President Obama visited Flint, Mich., today for the first time since declaring a federal emergency in the town where the water had been contaminated with dangerous levels of lead.

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"I also wanted to come here to tell you that I’ve got your back," he said this afternoon in an address at Northwestern High School, in front of a feisty audience of around 1,000 Flint residents, who booed when he mentioned that Michigan Governor Rick Snyder was in the room.

Obama said he'd spent the day talking to people affected by the water crisis and wanted "to tell you directly that I see you and I hear you and I want to hear directly from you about how this public health crisis has disrupted your lives, how it's made you angry, how its made you worried."

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He said the federal, state, and local governments will work together to begin replacing Flint's water system with new pipes, and reiterated that the tap water in the city is now safe to drink—if it's filtered—for adults and children over six years old. At one point Obama paused during his speech after a coughing fit to ask for a glass of filtered tap water, which he drank at the podium. "I really did need a glass of water, this is not a stunt," he said.

He said Flint's crisis was the result of  "corrosive attitude" at many levels of government that lead to neglected infrastructure.

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"I do not believe that anybody consciously wanted to hurt the people in Flint. And this is not the place to sort out every screw up that resulted in contaminated water. But I do think there’s a larger issue we have to acknowledge," he said. "It's a mindset that believes that less government is the highest good, no matter what. Its a mindset that says that environmental rules designed to keep your air clean or your water clean are optional or not that important."

He said that most often, that lack of public infrastructure and support ends up hurting low-income people and those without political clout. "We especially underinvest when the communities affected are poor and are not heard in the corridors of power," he said.

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In April 2014, the water supply for Flint was switched from Lake Huron to the Flint River as a cost-saving measure. Flint River water is far more corrosive, and was not treated before being pumped into the city's water supply. Lead leached into the water Flint residents used every day for drinking, cooking, and bathing–a situation that went on for 18 months before officials told residents definitively that it wasn't safe.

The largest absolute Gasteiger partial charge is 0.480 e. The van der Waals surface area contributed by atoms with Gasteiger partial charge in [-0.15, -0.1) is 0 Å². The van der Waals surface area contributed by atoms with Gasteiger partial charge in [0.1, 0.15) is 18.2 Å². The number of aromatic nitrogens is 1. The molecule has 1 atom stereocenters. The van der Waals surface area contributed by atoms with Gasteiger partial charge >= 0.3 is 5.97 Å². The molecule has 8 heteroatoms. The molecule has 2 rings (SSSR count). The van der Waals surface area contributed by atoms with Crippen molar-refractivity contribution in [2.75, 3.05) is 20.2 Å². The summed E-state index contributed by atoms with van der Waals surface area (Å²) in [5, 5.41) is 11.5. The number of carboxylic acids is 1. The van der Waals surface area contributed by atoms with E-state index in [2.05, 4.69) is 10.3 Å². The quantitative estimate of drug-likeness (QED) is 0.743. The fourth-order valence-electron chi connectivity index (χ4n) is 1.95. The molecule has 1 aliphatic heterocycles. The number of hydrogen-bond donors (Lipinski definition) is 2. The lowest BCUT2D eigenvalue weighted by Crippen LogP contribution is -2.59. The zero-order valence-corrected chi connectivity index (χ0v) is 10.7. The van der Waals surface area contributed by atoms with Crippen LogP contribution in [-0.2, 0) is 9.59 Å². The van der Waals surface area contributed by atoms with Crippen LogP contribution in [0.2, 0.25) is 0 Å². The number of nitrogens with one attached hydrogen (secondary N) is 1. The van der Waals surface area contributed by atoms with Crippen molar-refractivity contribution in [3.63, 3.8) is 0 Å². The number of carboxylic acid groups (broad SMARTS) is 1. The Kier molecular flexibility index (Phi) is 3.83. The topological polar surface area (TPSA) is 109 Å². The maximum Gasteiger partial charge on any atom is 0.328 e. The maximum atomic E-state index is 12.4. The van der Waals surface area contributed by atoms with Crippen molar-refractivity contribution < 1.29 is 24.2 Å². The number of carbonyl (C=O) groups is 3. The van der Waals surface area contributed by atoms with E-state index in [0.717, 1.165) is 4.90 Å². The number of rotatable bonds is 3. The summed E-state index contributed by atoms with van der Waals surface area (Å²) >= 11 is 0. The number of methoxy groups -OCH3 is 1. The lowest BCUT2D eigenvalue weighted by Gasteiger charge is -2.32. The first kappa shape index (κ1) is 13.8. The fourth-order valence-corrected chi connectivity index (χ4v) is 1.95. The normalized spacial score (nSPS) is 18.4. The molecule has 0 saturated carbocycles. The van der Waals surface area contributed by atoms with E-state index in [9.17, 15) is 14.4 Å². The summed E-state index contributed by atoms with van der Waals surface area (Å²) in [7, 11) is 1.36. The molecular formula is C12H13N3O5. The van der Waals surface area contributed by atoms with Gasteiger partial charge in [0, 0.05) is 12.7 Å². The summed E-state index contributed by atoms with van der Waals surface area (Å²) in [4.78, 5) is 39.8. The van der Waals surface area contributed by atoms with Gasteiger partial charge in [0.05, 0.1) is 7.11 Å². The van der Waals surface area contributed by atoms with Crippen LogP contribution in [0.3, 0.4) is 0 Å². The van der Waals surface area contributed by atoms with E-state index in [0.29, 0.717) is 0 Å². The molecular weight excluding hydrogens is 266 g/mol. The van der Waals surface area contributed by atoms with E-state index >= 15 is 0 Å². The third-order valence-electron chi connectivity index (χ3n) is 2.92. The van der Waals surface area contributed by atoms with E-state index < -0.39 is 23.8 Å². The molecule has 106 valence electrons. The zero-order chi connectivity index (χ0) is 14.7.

Obama declared a federal emergency (but, importantly, not a federal disaster) over the situation in January. That meant that the state received $5 million in federal aid, but not the higher amounts reserved for disasters.

Michigan Governor Rick Snyder also met with Obama today. Last month three state officials were indicted over their handling of the crisis. And despite his apology for his administration's failure to prevent or address the crisis sooner, some locals are left questioning why Snyder hasn't been held to account.

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Earlier today, Obama visited the Food Bank of Eastern Michigan, went to a briefing with federal and state officials, and met with locals, including one eight-year-old girl who had written to him in March asking for a meeting.

But some were looking to the president to take more direct action to help locals financially as they continue to struggle with medical concerns. The full long-term damage the contaminated water has done is still unclear, but a doctor working with residents there said in January that up to 8,000 children under the age of 6 could have been exposed to unsafe levels of lead. Elevated lead levels can cause serious skin and liver problems, especially for children.

And the burden of dealing with those health care costs in a city with a median income of $24,834 and clearly crumbling public infrastructure is adding up, and particularly puts a burden on low-income people of color, according to a study published in the American Journal of Public Health in February.

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"People of color were disproportionately harmed, because they had an infrastructure that was older and more decrepit, because the water caused more leaching in those pipes. We know that those households were disproportionately black, brown and low-income," Dr. Maya Rockeymoore, head of the Center for Global Policy Solutions think tank.

She's been advocating for a joint federal and state relief fund for Flint residents in the aftermath of the contamination.

"What we’re looking for is a comprehensive response that includes a 9/11-style compensation fund to help restore some semblance of normalcy to the residents of Flint," she said. "It would actually provide direct compensation to the residents of Flint who have been harmed by the malfeasance of state decision makers but also by the neglect of federal decision makers who have failed to invest in the nation’s infrastructure."

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Rockeymoore echoed Obama's message that this emergency is a symptom of federal and state governments over the years letting infrastructure deteriorate across the country. Obama said he saw the crisis in Flint as the "tip of the iceberg", adding that it was a basic responsibility of government to make sure people can drink water from their taps, shower in their homes, and cook for their families.

"It's self-destructive when we don't invest in our communities," he said.